After years of writing books in a variety of forms for a variety of age groups—and earning prestigious awards and high praise from both readers and reviewers—Johnson learned in late 2003 that she was the recipient of an extraordinary honor. She had been named a MacArthur fellow, receiving a $500,000 grant known as the "genius" grant. The prize came from the John D. and Catherine T. MacArthur Foundation, a private organization that, among other things, awards grants to exceptionally talented people in a variety of creative fields. Described by many as humble, shy, and unassuming, Johnson was quite surprised by the news of having won the grant. She explained in Booklist, "I'm still shocked—the award is still not real to me. I've been so busy that I haven't actually had time to think about how this will change my life. And I guess it won't. I'll still be the person who wears her PJs all day long." She went on to say that, while the publicity and recognition stemming from the MacArthur grant were exciting, she looked forward to getting back to her normal writing routine. "It may not be mountain climbing, but sitting in front of the computer does it for me. It's easy for me to be thrilled."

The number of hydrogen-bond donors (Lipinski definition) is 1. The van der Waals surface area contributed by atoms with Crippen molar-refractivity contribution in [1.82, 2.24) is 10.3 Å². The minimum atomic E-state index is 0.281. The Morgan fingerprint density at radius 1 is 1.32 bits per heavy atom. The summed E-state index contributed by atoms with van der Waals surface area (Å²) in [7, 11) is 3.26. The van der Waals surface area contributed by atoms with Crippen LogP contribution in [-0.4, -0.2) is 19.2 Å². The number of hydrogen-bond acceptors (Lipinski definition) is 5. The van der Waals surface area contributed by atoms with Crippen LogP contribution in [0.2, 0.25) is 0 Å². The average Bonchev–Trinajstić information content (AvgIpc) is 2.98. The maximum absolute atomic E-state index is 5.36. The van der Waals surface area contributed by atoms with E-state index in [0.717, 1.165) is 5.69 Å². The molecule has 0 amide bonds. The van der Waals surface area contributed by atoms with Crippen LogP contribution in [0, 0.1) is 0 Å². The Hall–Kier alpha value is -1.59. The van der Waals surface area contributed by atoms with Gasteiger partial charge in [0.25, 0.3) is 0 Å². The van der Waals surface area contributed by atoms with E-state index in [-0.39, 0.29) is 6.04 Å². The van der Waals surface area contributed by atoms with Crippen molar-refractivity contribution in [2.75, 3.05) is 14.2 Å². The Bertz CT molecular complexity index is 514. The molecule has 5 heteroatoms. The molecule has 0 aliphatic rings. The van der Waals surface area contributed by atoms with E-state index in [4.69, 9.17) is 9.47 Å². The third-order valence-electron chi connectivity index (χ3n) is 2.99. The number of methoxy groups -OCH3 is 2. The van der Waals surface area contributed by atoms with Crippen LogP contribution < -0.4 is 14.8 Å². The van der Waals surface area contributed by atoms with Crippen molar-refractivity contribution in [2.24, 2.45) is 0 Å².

Corbett, Sue. "'Genius' Label Doesn't Erase Author Angela Johnson's Shyness." Knight Ridder/Tribune News Service (February 25, 2004): p. K4506.
Engberg, Gillian. "The Booklist Interview: Angela Johnson." Booklist (February 15, 2004): p. 1074.
" The First Part Last. " Publishers Weekly (June 16, 2003): p. 73.
Hallett, Vicky. "When Mr. Mom Is a Teenager." U.S. News & World Report (January 26, 2004): p. 16.
" Humming Whispers. " Publishers Weekly (January 23, 1995): p. 71.
"Angela Johnson." African American Literature Book Club. http://authors.aalbc.com/angela.htm (accessed on March 25, 2004).
"Angela Johnson's Biography." Visitingauthors.com. http://www.visitingauthors.com/printable_pages/johnson_angela_print_info.html (accessed on March 25, 2004).